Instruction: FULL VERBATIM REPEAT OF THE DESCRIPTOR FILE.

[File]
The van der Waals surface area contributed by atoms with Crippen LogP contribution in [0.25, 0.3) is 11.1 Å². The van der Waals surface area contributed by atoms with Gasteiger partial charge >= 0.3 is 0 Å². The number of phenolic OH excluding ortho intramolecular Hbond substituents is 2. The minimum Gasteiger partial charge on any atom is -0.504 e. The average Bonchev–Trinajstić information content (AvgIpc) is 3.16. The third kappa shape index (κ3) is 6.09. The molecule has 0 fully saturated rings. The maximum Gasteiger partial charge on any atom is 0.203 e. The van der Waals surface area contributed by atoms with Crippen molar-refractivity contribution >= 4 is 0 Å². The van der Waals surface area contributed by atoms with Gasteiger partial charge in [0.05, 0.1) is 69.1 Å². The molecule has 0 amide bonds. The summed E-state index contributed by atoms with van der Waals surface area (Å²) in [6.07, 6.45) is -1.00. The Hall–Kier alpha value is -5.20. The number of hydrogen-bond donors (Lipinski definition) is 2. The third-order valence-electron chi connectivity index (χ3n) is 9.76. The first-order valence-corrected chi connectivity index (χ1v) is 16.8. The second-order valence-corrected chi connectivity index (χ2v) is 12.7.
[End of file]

The van der Waals surface area contributed by atoms with Crippen LogP contribution in [0.25, 0.3) is 11.1 Å². The van der Waals surface area contributed by atoms with Gasteiger partial charge >= 0.3 is 0 Å². The number of phenolic OH excluding ortho intramolecular Hbond substituents is 2. The minimum Gasteiger partial charge on any atom is -0.504 e. The average Bonchev–Trinajstić information content (AvgIpc) is 3.16. The third kappa shape index (κ3) is 6.09. The molecule has 0 fully saturated rings. The maximum Gasteiger partial charge on any atom is 0.203 e. The van der Waals surface area contributed by atoms with Crippen molar-refractivity contribution >= 4 is 0 Å². The van der Waals surface area contributed by atoms with Gasteiger partial charge in [0.05, 0.1) is 69.1 Å². The molecule has 0 amide bonds. The summed E-state index contributed by atoms with van der Waals surface area (Å²) in [6.07, 6.45) is -1.00. The Hall–Kier alpha value is -5.20. The number of hydrogen-bond donors (Lipinski definition) is 2. The third-order valence-electron chi connectivity index (χ3n) is 9.76. The first-order valence-corrected chi connectivity index (χ1v) is 16.8. The second-order valence-corrected chi connectivity index (χ2v) is 12.7.